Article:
When it comes time to tally up retirement assets, seniors can most likely count on the equity in their homes, a retirement account if they’re lucky enough to have one, and not much else.
That’s according to a new study from the Employee Benefit Research Institute, which took a granular look at Americans’ retirement assets across age groups and income brackets. While EBRI senior research associate Craig Copeland came to the expected conclusion that folks who take home more income tend to have more overall retirement assets, he also emphasized the impact that home equity has on the retirement outlook for Americans of all socioeconomic statuses.
Copeland starts by defining a household’s “financial assets” as stocks, bonds, cash in bank accounts, and retirement investments such as personal IRAs and employer defined contribution plans — essentially anything that can be easily turned into a retirement funding source. He then takes a look at the size of a household’s retirement investments relative to its overall amount of financial assets, using 2013 data from the Federal Reserve about households in America headed by a working person aged 25 to 64..
For instance, the median household has only 25.6% of its wealth in retirement plans, a figure that naturally creeps up in tandem with age: The median sits at zero for families headed by someone aged 25 to 34, rising to 47.1% for those with a matriarch or patriarch aged 55 to 64.
Those numbers are also skewed by the fact that not everyone has a retirement plan to begin with: Among the entire 25-to-64 cohort, only half had any kind of IRA or employer plan, compared with 71.4% for the 55-to-64 set and 61.1% overall.
But once Copeland adds home equity to the equation, those percentages jump significantly. For the group as a whole, retirement assets plus home equity represent 78.2% of the median household’s total wealth, increasing to 87.4% for those with heads aged 55 to 64. Interestingly, those numbers also increase along with income: The median household in the third income quartile holds 90.6% of its wealth in retirement accounts and home equity.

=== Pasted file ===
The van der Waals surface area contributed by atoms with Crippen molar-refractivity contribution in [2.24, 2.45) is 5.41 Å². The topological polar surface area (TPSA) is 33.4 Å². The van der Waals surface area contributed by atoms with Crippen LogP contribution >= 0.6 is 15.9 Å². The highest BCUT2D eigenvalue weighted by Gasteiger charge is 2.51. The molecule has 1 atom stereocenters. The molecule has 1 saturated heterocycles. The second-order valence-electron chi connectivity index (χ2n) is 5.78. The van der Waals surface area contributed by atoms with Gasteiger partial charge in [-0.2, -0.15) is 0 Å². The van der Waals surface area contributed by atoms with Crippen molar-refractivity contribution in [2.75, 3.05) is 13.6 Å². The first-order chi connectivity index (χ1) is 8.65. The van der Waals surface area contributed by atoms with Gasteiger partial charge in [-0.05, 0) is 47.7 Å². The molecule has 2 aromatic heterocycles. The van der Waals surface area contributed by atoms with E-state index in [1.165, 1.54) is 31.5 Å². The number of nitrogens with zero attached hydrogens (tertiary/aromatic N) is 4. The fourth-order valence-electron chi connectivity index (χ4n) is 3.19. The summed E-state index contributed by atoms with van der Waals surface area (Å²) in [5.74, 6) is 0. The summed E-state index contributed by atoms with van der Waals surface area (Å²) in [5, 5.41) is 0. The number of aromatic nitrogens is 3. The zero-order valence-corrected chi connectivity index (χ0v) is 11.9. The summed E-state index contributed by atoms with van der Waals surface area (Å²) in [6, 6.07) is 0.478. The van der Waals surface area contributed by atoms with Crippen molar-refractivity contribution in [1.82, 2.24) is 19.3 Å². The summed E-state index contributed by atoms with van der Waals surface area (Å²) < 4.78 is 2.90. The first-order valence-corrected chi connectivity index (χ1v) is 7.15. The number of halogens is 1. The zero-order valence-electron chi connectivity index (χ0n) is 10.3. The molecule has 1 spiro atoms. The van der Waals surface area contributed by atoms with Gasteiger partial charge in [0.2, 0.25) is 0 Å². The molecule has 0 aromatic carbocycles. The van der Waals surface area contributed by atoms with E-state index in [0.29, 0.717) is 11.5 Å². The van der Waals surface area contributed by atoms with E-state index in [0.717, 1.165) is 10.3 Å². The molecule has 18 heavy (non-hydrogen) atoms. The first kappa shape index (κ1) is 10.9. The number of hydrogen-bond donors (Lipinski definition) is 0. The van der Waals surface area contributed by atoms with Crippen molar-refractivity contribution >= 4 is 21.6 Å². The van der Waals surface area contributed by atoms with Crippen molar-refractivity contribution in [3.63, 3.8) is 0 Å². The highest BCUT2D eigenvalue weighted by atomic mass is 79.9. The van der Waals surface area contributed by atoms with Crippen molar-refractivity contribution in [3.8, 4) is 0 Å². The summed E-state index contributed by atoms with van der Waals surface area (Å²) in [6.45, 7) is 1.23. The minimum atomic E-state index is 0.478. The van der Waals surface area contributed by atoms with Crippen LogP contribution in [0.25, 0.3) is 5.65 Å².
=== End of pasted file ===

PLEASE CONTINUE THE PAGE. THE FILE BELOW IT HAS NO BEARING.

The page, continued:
“Home equity tends to account for the largest share of financial assets plus home equity,” Copeland concludes. “Consequently, when measuring families’ financial asset holdings at retirement, it is overwhelmingly the case that just [retirement account] assets plus home equity represent almost all of what families have for retirement outside of Social Security and defined benefit pension plans.”
Of course, Copeland’s conclusions will be familiar to those who work in the reverse mortgage and retirement planning industries, where players have increasingly been emphasizing the importance of home wealth in a world where many feel unprepared for retirement with savings and investments alone. In fact, back in February, Copeland himself co-authored EBRI’s annual Retirement Confidence Survey for 2017, which found very little change in Americans’ retirement investment readiness from its first survey from 1996. For instance, 30% of retirees said they were “very confident” in their ability to fund a comfortable retirement in 1996, as compared to 32% this year.
“We’ve been doing this survey for a long time, and we don’t really se the numbers changing all that much,” Copeland told RMD.
Written by Alex SpankoPrint Article